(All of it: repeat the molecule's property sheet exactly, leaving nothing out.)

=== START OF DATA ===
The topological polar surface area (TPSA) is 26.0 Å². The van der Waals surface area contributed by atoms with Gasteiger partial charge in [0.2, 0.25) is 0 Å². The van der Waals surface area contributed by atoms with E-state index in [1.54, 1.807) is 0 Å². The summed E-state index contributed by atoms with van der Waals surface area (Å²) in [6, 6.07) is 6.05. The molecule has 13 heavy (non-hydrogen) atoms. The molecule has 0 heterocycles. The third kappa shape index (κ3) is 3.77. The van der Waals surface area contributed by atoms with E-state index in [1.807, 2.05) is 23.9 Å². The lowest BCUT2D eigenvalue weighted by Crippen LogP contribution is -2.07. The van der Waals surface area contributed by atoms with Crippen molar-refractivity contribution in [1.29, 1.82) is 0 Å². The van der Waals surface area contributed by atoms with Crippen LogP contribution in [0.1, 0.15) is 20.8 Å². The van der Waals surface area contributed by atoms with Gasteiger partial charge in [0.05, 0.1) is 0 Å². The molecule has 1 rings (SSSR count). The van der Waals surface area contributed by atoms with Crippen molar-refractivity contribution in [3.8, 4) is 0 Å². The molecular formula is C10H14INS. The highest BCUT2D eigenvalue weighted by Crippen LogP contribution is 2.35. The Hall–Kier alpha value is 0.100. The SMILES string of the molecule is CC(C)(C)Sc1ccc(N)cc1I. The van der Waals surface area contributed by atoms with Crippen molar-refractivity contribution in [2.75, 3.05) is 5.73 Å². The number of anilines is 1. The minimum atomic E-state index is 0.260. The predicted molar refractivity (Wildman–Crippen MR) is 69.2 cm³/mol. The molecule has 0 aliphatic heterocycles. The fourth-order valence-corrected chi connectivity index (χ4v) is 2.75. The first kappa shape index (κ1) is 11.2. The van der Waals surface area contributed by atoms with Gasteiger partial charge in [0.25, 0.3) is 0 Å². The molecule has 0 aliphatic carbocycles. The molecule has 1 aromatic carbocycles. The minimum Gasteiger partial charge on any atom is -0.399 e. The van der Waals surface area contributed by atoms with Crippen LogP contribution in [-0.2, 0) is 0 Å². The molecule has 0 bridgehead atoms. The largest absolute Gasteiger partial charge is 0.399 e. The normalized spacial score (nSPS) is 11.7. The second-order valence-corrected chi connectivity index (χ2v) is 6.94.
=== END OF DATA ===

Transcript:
The topological polar surface area (TPSA) is 26.0 Å². The van der Waals surface area contributed by atoms with Gasteiger partial charge in [0.2, 0.25) is 0 Å². The van der Waals surface area contributed by atoms with E-state index in [1.54, 1.807) is 0 Å². The summed E-state index contributed by atoms with van der Waals surface area (Å²) in [6, 6.07) is 6.05. The molecule has 13 heavy (non-hydrogen) atoms. The molecule has 0 heterocycles. The third kappa shape index (κ3) is 3.77. The van der Waals surface area contributed by atoms with E-state index in [1.807, 2.05) is 23.9 Å². The lowest BCUT2D eigenvalue weighted by Crippen LogP contribution is -2.07. The van der Waals surface area contributed by atoms with Crippen molar-refractivity contribution in [1.29, 1.82) is 0 Å². The van der Waals surface area contributed by atoms with Crippen LogP contribution in [0.1, 0.15) is 20.8 Å². The van der Waals surface area contributed by atoms with Gasteiger partial charge in [0.05, 0.1) is 0 Å². The molecule has 1 rings (SSSR count). The van der Waals surface area contributed by atoms with Crippen molar-refractivity contribution in [3.8, 4) is 0 Å². The molecular formula is C10H14INS. The highest BCUT2D eigenvalue weighted by Crippen LogP contribution is 2.35. The Hall–Kier alpha value is 0.100. The SMILES string of the molecule is CC(C)(C)Sc1ccc(N)cc1I. The van der Waals surface area contributed by atoms with Crippen molar-refractivity contribution in [2.75, 3.05) is 5.73 Å². The number of anilines is 1. The minimum atomic E-state index is 0.260. The predicted molar refractivity (Wildman–Crippen MR) is 69.2 cm³/mol. The molecule has 0 aliphatic heterocycles. The fourth-order valence-corrected chi connectivity index (χ4v) is 2.75. The first kappa shape index (κ1) is 11.2. The van der Waals surface area contributed by atoms with Gasteiger partial charge in [0.25, 0.3) is 0 Å². The molecule has 0 aliphatic carbocycles. The molecule has 1 aromatic carbocycles. The minimum Gasteiger partial charge on any atom is -0.399 e. The van der Waals surface area contributed by atoms with Crippen LogP contribution in [-0.2, 0) is 0 Å². The molecule has 0 bridgehead atoms. The largest absolute Gasteiger partial charge is 0.399 e. The normalized spacial score (nSPS) is 11.7. The second-order valence-corrected chi connectivity index (χ2v) is 6.94.